Burien Police: Don’t Get Scammed In Parking Lots
Burien Police are warning South King County residents to be on guard against a “pigeon-drop” scam that originates in parking lots.
Detective Andy Skarr told The B-Town Blog that at least three such scams have occurred in Burien during the past year, adding it is believed to be a multi-jurisdictional problem.
Targets of the scam have been “older people in their 60s and 70s, well-dressed and driving nicer cars, who look like they have money.”
All victims known to the police “are people with a good heart who want to help, but who are getting scammed,” Skarr said. The amounts stolen have ranged from $5,000-$8,000 each time.
The scam artists are described as two women, both black and both in their mid-30s to mid-40s. One has a medium build, the other is taller and more slender. “They definitely have gotten their rehearsal down pretty good,” he noted.
This is their method of operation, as described by Skarr:
One suspect – speaking with an accent and claiming to be from South Africa – approaches a victim in a parking lot, and says she has just inherited a large amount of money.
But, the suspect adds, she is leaving the country and can’t take the money with her, so she wants to leave it to a church. “She ends up getting the victim to help her find a church or bank” where she can donate the money.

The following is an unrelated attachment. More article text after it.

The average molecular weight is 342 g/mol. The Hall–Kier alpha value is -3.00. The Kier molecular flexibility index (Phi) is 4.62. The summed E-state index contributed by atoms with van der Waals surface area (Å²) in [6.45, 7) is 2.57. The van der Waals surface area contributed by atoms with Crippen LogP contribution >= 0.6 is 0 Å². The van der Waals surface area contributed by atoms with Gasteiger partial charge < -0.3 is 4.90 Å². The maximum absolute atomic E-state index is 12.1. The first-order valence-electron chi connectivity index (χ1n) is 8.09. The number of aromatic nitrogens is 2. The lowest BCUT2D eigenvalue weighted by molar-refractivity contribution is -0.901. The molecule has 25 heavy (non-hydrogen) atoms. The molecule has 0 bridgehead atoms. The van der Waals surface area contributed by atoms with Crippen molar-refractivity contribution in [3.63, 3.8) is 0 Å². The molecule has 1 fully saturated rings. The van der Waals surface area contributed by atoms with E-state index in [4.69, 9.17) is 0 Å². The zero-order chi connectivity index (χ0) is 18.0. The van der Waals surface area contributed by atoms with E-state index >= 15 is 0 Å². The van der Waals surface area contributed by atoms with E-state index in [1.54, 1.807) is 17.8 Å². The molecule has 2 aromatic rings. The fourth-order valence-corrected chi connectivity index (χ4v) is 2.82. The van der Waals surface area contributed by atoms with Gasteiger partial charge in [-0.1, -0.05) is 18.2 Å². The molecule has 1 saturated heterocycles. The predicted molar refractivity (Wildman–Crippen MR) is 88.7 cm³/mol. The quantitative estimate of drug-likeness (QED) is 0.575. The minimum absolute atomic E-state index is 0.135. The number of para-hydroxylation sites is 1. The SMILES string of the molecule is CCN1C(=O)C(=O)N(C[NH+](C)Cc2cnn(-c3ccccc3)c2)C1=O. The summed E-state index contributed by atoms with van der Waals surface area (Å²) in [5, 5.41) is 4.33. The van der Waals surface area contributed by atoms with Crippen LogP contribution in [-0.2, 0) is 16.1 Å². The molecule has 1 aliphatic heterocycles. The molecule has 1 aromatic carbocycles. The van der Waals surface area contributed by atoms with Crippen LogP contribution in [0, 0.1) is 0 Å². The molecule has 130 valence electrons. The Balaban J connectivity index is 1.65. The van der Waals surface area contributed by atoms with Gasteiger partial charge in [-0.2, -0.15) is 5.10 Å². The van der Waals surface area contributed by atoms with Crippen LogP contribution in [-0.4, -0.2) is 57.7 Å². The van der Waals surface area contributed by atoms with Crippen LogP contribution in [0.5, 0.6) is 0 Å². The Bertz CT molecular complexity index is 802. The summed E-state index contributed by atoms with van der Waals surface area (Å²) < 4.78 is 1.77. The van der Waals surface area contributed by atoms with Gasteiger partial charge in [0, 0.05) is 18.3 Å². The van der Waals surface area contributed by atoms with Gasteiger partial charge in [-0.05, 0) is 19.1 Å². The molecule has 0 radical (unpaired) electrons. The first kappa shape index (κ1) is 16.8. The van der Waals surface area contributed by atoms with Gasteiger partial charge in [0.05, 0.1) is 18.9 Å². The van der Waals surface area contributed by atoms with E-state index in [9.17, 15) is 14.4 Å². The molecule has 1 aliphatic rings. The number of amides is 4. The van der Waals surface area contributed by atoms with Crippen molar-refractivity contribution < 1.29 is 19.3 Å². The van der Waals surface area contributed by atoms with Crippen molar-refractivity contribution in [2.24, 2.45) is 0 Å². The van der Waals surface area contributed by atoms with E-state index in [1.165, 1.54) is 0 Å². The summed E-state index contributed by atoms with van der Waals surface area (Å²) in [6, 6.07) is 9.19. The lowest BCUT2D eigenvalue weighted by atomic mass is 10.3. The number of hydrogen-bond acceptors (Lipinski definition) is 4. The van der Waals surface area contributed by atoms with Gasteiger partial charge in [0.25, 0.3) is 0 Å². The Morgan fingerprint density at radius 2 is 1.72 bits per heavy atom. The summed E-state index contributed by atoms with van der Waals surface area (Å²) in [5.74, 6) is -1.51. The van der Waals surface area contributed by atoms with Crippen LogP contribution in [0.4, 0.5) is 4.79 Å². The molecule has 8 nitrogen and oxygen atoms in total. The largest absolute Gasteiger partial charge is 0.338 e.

At this point, “the second suspect appears at random.” After also hearing about the plan from the first scam artist, the second suspect “offers to help them with the donation.
“Then they talk the victim into taking money out of the victim’s bank account” as an initial sign of trust – so, they claim, “they know they can put [the first suspect’s alleged inheritance] in the victim’s checking account.”
As the charade continues, the first suspect pretends to leave her “inheritance” with the other suspect as another sign of trust, then rides along as the victim drives around the block. When they return, the second suspect is still there – showing she can be trusted to make the deposit.
Next, as a final sign of mutual trust, the first suspect gives her “inheritance check” to the victim – and convinces the victim to leave the cash with her while the victim drives around the block again. But this time, both suspects stay behind.
When the victim gets back, both suspects are gone – and the victim soon discovers the “inheritance check” is bogus.
“There are probably several instances of this happening that we don’t know about, because these folks are embarrassed or don’t know if a crime has happened,” Skarr said.
Anyone who has been victimized by this scam or knows of someone else who has is asked to call 9-1-1.